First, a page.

Food designed for the microbiome.
I first heard about this when I was taking the Coursera Microbiome class.
Human Food is food for us and food for the trillions of microbes deep in our gut
Every five years a panel of expert researchers is convened by the United States Department of Agriculture (USDA) and Health and Human Services (HHS) to review the latest scientific evidence on a healthy diet and puts together an evidence-based report that ultimately ends up as the Dietary Guidelines for Americans - better known as MyPlate (formally the Food Pyramid). The latest expert committee (13 researchers) - like all the committees before them - includes doctors, epidemiologists, heart researchers, nutritionists and so on. While the 13 researchers are all experts in their respective fields, it’s striking that among the experts gathered to decide what Americans should eat is not a single microbiologist who specializes in the role of microbes in our health and well-being.
Striking, because literally thousands of articles in the last decade point to an important role for microbes in our health. While most microbiologists will tell you these are early days and we have a long way to go before we know which foods and other lifestyle choices will nudge and modulate the gut microbiota in a positive direction (and it’s complicated), the role of dietary fiber in modulating microbe-gut health is well-established.
Since roughly 9 out of 10 cells in the human body are not even human - they’re microbial - and >99% of the genes in our body are held by the microbes, we at Human Food Bar think its important we start thinking about feeding the entire human (us and them). Human Food is simply food that feeds not only us, but provides nutrition for the trillions of tiny microbes deep in our gut. By consuming more dietary fiber (the greater the diversity the better), you guarantee that your colonic environment will become more acidic as well, as the microbes breakdown the fiber. This is an important consideration.
We would go as far as to say that while the increase in fat and sugar in our western diet may have contributed to our modern disease state, we strongly believe the evidence points to our breathtaking drop of dietary fiber in our diet and our less acidic colons (that is, more alkaline) as the biggest diet-related shift in recent times. In fact, the average American consumes <20g of dietary fiber a day - well below what is even recommended by current dietary guidelines. However, our work among the Hadza in East Africa suggests that humans - in general - evolved on a much greater amount of dietary fiber - much more. This means, as a whole, humans today have the most alkaline guts in human history. While gluten, GMO, sugar and the like get all the headlines, it’s our alkaline guts - which allow for growth of potentially nasty bugs and a leaky gut - that may be the 800-lb whatever in the room. Fiber anyone?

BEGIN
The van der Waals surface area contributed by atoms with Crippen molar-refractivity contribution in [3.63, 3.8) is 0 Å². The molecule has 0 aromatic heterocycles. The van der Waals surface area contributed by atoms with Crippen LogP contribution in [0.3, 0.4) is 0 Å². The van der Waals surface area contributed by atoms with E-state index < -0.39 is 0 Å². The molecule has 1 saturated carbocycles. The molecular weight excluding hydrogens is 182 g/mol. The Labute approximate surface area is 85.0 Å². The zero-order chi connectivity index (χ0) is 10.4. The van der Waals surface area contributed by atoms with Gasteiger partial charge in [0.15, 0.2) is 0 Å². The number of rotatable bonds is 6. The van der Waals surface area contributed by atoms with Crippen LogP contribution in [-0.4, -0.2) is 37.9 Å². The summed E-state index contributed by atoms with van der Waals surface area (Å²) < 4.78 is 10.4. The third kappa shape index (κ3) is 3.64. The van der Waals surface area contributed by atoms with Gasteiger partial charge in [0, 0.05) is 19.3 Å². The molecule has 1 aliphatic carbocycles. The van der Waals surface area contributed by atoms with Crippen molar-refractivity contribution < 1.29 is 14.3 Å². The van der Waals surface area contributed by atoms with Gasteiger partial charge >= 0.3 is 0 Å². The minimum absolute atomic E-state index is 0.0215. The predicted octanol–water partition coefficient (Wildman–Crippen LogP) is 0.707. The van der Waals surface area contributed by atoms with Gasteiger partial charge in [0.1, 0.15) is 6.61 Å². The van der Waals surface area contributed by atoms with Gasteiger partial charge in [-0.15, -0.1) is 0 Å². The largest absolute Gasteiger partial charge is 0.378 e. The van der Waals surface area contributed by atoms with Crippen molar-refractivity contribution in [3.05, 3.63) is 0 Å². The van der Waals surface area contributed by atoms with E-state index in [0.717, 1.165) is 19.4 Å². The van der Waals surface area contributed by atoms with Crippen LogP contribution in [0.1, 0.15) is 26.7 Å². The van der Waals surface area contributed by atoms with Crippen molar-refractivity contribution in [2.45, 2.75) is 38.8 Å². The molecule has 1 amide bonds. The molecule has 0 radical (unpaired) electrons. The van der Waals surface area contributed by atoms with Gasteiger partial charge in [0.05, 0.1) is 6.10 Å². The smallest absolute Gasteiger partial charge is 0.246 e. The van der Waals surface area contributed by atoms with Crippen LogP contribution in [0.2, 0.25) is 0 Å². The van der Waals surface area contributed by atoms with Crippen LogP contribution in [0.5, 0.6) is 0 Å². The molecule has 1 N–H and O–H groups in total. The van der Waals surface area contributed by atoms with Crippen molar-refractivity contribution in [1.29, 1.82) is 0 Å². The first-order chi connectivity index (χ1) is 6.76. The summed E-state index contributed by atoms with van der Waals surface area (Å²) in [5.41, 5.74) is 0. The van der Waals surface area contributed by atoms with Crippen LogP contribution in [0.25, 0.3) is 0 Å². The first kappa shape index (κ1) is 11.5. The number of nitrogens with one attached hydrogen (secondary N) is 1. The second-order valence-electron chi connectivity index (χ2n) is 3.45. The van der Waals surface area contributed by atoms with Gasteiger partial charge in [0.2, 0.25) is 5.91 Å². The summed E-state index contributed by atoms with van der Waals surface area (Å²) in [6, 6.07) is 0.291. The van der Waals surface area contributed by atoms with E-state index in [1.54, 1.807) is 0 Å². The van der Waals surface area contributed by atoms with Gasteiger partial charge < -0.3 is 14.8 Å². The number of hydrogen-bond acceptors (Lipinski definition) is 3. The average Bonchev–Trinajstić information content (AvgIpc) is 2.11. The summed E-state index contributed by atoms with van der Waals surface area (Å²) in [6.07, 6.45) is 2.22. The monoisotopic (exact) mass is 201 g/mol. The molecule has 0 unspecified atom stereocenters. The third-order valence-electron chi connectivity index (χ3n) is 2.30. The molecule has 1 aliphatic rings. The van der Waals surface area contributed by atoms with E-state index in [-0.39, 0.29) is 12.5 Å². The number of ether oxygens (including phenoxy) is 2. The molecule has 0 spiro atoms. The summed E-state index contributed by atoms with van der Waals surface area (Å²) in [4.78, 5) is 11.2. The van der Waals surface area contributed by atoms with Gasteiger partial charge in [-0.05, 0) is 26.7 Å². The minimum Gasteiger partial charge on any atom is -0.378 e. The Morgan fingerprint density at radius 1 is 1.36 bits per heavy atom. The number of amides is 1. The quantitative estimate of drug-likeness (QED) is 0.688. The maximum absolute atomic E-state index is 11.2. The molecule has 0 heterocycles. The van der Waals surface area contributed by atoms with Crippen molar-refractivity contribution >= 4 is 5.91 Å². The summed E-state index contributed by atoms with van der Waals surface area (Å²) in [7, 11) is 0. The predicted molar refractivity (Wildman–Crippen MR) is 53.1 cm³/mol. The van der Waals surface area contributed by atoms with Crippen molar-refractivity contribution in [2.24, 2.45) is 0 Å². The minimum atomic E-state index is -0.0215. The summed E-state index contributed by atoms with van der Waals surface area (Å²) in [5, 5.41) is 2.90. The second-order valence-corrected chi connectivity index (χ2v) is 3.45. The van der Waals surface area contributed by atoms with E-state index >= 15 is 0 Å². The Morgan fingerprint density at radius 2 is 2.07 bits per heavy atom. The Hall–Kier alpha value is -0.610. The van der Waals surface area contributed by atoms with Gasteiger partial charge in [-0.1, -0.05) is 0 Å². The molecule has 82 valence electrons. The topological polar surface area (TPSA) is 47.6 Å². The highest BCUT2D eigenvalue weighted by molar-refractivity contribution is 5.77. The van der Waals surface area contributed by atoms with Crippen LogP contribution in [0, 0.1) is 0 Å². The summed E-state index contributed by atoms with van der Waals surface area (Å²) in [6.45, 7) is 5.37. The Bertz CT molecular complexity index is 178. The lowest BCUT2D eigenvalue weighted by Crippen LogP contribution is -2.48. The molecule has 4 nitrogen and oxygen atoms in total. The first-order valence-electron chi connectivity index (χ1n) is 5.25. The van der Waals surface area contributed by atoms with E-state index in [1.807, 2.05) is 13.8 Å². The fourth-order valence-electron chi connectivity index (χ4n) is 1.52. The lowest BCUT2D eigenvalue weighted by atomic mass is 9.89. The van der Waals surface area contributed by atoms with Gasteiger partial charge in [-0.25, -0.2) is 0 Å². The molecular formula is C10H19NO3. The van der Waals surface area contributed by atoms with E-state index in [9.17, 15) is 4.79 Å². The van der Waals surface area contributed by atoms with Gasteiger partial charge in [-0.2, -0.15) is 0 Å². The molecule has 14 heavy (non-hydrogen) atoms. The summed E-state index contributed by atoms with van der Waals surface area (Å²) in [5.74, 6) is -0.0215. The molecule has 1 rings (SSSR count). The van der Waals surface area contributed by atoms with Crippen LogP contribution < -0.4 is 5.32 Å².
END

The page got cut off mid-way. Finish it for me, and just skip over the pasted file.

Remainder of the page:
We at Human Food Bar encourage everyone to do a little research on the role of gut bugs in your health - a good place start would be the Human Food Project blog. We would also highly recommend getting your hands on the following recently published books on the human microbiome: Follow Your Gut, The Good Gut and Missing Microbes. Simple steps like increasing the average number of plants in your weekly diet could likely make a difference in the diversity of microbes you carry in your gut (a good thing) as per some recent findings of the American Gut project. Spending a little more time outside - or even opening a few windows - might have a positive impact! Or simply asking yourself every time you sit down for a meal or fill your shopping cart at the local market, how much of this food is for me and how much (fiber) is for my microbes? If there’s nothing for your microbes to eat, start over!